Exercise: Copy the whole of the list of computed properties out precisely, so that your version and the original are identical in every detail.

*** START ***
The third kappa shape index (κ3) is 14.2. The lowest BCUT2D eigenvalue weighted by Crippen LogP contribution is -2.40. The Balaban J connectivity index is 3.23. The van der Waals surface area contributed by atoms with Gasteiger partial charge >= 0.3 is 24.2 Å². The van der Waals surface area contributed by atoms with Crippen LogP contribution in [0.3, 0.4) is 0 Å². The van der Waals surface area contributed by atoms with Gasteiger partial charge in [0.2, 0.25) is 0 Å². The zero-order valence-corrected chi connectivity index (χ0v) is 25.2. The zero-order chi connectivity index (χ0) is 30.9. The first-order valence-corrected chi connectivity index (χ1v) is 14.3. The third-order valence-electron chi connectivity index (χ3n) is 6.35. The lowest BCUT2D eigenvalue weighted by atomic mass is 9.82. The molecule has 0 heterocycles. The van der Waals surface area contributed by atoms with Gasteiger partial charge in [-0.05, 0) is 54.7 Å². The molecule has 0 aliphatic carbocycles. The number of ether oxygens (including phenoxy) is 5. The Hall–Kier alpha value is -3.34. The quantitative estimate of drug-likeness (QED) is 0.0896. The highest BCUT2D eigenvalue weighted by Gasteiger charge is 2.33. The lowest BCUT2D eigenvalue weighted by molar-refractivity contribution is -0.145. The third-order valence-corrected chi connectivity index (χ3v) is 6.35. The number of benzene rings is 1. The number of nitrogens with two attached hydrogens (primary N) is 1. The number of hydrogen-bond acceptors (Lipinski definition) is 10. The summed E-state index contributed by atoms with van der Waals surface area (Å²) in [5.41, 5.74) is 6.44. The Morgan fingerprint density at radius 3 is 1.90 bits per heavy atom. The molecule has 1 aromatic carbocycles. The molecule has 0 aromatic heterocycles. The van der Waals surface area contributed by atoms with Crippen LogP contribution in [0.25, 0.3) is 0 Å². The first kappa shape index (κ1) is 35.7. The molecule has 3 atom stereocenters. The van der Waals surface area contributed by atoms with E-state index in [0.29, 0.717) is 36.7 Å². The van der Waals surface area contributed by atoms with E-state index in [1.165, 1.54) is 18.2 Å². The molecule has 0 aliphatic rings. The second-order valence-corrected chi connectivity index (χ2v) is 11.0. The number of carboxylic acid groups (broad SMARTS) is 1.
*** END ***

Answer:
The third kappa shape index (κ3) is 14.2. The lowest BCUT2D eigenvalue weighted by Crippen LogP contribution is -2.40. The Balaban J connectivity index is 3.23. The van der Waals surface area contributed by atoms with Gasteiger partial charge >= 0.3 is 24.2 Å². The van der Waals surface area contributed by atoms with Crippen LogP contribution in [0.3, 0.4) is 0 Å². The van der Waals surface area contributed by atoms with Gasteiger partial charge in [0.2, 0.25) is 0 Å². The zero-order valence-corrected chi connectivity index (χ0v) is 25.2. The zero-order chi connectivity index (χ0) is 30.9. The first-order valence-corrected chi connectivity index (χ1v) is 14.3. The third-order valence-electron chi connectivity index (χ3n) is 6.35. The lowest BCUT2D eigenvalue weighted by atomic mass is 9.82. The molecule has 0 heterocycles. The van der Waals surface area contributed by atoms with Gasteiger partial charge in [-0.05, 0) is 54.7 Å². The molecule has 0 aliphatic carbocycles. The number of ether oxygens (including phenoxy) is 5. The Hall–Kier alpha value is -3.34. The quantitative estimate of drug-likeness (QED) is 0.0896. The highest BCUT2D eigenvalue weighted by Gasteiger charge is 2.33. The lowest BCUT2D eigenvalue weighted by molar-refractivity contribution is -0.145. The third-order valence-corrected chi connectivity index (χ3v) is 6.35. The number of benzene rings is 1. The number of nitrogens with two attached hydrogens (primary N) is 1. The number of hydrogen-bond acceptors (Lipinski definition) is 10. The summed E-state index contributed by atoms with van der Waals surface area (Å²) in [5.41, 5.74) is 6.44. The Morgan fingerprint density at radius 3 is 1.90 bits per heavy atom. The molecule has 1 aromatic carbocycles. The molecule has 0 aromatic heterocycles. The van der Waals surface area contributed by atoms with Crippen LogP contribution in [0.25, 0.3) is 0 Å². The first kappa shape index (κ1) is 35.7. The molecule has 3 atom stereocenters. The van der Waals surface area contributed by atoms with E-state index in [0.29, 0.717) is 36.7 Å². The van der Waals surface area contributed by atoms with E-state index in [1.165, 1.54) is 18.2 Å². The molecule has 0 aliphatic rings. The second-order valence-corrected chi connectivity index (χ2v) is 11.0. The number of carboxylic acid groups (broad SMARTS) is 1.